TORONTO — If one thing’s certain about this shortened MLB season, it’s that we’re going to see some pretty weird stats. An everyday player could finish the year with a single-digit walk total. Another could hit .350. Cy Young winners probably won’t reach 90 innings. There might not be a 20 home-run hitter. We almost certainly won’t see a player collect 20 stolen bases, nor a closer reach 20 saves.
Hot streaks will make seasons; deep funks will submarine others. What’s a small sample when the entire sample’s this small?
Consider a guy like Teoscar Hernandez. His career’s been extremely volatile. But over his final 60 games of 2019, Hernandez put up a .952 OPS with 18 homers and 30 extra-base hits. Marcus Semien, DJ LeMahieu, and Xander Bogaerts finished third through fifth in American League MVP voting last season. And none of them had a .952 OPS.
Or what about Lourdes Gurriel Jr.? The free-swinging Toronto Blue Jays outfielder who can get the barrel of his bat to pitches all over the zone and was an 82nd percentile hard-hit rate batter in 2019? Say he starts seeing the ball well, gets some pitches to hit, and puts them in play at extremely high rates of speed?
Something crazy could happen. This 60-game season will provide an interesting opportunity for players capable of putting up big numbers in short timeframes like Hernandez and Gurriel. The volatility of their results swings two ways. You could get the valley, in which they’re chasing, making outs, and putting up 0-for’s. Or you could get the peak — when the guy can’t miss.
“You don’t want to take that aggressiveness away from him. That’s how he does it and he does pretty well like that, so I don’t want to take that away from him,” Blue Jays manager Charlie Montoyo said of Gurriel’s approach. “I think the older he gets, he’s going to be more selective. But right now, the way he swings the bat, I think it works for him.”
Gurriel’s 2019 was certainly erratic. He began the season as Toronto’s every day second baseman but struggles at the plate and a baffling inability to make consistent throws to first led to a mid-April demotion to triple-A Buffalo. There, Gurriel feasted on minor-league pitching, putting up 26 hits — half of them for extra bases — over his first 19 games. But the mental roadblock impeding his throwing mechanics on the infield remained, and by mid-May, he started playing left field.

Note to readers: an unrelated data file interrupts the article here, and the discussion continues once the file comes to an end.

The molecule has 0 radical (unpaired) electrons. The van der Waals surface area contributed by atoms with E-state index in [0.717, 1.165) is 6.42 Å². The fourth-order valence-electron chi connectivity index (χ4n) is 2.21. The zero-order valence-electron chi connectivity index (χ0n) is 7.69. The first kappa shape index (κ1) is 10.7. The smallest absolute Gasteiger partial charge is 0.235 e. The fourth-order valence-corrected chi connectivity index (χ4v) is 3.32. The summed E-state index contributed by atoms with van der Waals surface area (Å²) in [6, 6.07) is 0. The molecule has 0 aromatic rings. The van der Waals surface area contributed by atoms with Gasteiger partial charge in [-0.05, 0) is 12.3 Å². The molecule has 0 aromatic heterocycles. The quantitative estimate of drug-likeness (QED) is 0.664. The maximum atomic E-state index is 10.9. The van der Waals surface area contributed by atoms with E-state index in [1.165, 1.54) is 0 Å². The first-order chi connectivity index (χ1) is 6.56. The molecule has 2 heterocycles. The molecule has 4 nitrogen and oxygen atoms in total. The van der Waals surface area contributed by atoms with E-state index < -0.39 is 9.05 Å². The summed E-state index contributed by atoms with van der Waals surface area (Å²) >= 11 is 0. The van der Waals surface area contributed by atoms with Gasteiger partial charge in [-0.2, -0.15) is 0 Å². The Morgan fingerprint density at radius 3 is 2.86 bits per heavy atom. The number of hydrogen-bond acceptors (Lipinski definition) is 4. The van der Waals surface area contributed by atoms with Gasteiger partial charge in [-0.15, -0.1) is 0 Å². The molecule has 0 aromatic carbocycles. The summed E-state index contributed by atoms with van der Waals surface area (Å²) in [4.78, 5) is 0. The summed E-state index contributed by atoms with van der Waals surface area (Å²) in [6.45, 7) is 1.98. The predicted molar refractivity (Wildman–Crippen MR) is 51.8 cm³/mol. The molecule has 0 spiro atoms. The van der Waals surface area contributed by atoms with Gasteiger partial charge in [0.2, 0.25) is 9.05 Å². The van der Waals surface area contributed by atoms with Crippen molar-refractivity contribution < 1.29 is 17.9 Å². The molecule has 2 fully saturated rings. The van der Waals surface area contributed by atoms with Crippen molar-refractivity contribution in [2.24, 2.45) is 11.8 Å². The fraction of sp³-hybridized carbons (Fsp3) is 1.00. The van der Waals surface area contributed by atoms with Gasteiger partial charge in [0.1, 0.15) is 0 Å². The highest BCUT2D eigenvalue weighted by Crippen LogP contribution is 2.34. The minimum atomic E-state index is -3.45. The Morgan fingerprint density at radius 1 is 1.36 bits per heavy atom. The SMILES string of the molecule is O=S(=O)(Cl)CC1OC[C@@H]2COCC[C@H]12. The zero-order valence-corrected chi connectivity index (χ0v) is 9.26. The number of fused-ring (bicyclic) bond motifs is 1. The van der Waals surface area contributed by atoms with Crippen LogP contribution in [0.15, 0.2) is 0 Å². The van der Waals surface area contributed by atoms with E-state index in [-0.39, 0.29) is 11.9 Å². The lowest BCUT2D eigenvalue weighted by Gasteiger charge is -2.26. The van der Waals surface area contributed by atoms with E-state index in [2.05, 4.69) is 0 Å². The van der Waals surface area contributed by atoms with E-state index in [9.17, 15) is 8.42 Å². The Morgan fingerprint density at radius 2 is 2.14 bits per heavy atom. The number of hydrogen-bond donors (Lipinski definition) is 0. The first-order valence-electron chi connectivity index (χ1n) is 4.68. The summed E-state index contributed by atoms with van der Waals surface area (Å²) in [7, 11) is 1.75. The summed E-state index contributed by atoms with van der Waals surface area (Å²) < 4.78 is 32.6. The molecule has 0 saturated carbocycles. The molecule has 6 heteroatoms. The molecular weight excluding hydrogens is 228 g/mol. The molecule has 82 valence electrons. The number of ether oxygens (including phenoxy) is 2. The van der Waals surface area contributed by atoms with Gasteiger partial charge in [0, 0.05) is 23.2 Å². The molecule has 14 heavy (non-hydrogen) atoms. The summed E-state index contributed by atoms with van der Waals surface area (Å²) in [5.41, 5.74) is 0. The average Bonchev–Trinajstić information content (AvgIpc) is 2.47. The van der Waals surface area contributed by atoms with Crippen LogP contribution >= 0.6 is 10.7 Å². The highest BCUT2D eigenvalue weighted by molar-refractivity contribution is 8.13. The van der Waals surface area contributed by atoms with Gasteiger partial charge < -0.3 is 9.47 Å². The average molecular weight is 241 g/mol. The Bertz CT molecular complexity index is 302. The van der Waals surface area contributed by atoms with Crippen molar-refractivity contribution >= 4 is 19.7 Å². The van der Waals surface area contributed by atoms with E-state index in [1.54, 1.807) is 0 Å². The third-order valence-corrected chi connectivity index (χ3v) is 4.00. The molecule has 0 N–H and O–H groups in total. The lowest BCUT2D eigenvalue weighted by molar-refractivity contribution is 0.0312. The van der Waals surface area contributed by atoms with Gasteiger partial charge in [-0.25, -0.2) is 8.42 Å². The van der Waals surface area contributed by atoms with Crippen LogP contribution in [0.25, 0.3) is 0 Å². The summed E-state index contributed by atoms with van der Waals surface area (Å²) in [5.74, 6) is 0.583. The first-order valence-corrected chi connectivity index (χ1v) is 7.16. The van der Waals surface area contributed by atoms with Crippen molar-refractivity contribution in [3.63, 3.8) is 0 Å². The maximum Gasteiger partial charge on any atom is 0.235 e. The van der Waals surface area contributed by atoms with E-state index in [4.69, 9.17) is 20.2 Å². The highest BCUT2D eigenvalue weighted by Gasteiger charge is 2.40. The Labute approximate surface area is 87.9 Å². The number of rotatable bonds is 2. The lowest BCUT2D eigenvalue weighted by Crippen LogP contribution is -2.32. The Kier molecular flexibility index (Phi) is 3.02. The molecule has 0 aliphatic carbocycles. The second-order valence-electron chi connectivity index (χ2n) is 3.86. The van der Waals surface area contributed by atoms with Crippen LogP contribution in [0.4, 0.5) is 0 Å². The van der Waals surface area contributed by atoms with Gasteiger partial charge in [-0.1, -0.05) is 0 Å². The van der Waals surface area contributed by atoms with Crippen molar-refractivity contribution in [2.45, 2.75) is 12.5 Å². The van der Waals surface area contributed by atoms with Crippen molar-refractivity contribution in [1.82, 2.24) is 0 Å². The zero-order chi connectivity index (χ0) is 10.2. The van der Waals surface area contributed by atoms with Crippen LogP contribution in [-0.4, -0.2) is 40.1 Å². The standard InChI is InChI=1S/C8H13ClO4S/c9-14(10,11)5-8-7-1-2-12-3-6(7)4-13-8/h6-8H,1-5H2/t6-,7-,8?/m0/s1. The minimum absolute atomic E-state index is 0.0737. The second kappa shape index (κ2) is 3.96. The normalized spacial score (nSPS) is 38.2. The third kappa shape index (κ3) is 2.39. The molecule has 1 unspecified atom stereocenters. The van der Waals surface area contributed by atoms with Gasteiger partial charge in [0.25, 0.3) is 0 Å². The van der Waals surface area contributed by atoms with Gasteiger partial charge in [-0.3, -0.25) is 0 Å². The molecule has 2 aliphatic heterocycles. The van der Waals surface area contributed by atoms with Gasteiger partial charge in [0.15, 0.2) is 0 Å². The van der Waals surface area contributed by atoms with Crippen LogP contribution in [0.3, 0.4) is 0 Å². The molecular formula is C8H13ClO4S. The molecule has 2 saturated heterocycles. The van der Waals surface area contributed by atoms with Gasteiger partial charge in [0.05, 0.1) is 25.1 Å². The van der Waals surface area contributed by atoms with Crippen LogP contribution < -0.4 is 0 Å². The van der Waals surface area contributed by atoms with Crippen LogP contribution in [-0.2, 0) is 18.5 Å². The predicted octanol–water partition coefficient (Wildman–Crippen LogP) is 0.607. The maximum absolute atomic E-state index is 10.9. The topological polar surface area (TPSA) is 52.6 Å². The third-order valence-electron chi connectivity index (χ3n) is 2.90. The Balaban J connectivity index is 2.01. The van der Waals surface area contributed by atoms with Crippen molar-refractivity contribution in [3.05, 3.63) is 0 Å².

Suddenly, something clicked. Gurriel wasn’t only getting by at a position he hadn’t played since he was a 22-year-old in the Cuban National Series — he was thriving. He forced his way back to Toronto, went deep in his first three games, and never looked back. From the day he returned through Aug. 8, he hit .295/.344/.591 with 35 extra-base hits in 66 games. And he piled up nine outfield assists in that span, good enough to lead all MLB left fielders for the season.
That early August end point is significant as it’s the day Gurriel strained his quad legging out an infield single. That sidelined him until mid-September, when he returned and went 5-for-12 in his first three games. But more calamity awaited two days later when Gurriel came down with appendicitis and had his appendix removed, ending his season.
It’s been the story of Gurriel’s young career — bursts of tantalizing productivity interrupted by injury, generally of the soft tissue variety. In 2018, he tied an American League record with 11 consecutive multi-hit games the same day he sprained his left ankle and knee sliding into second base. Later that season, amidst a 10-game stretch in which he had a dozen hits including four home runs, Gurriel strained his hamstring and sat out the rest of the year.
Piece together Gurriel’s last two years and you get a rather impressive full-season sample of .279/.310/.499 with 31 home runs over 149 games. Of course, baseball doesn’t work like that. Health is a big-league skill — perhaps the most important one because a player can’t take advantage of any other attributes without it.
“For all athletes, injuries are one of the more difficult things,” Gurriel said. “But this is a new year — fresh. I’m turning the page.
“It’s a big responsibility that Charlie’s giving me this year — just like last year. But I’m very prepared for this year. I worked very hard in the off-season. And I think the lineup is going to be great this year.”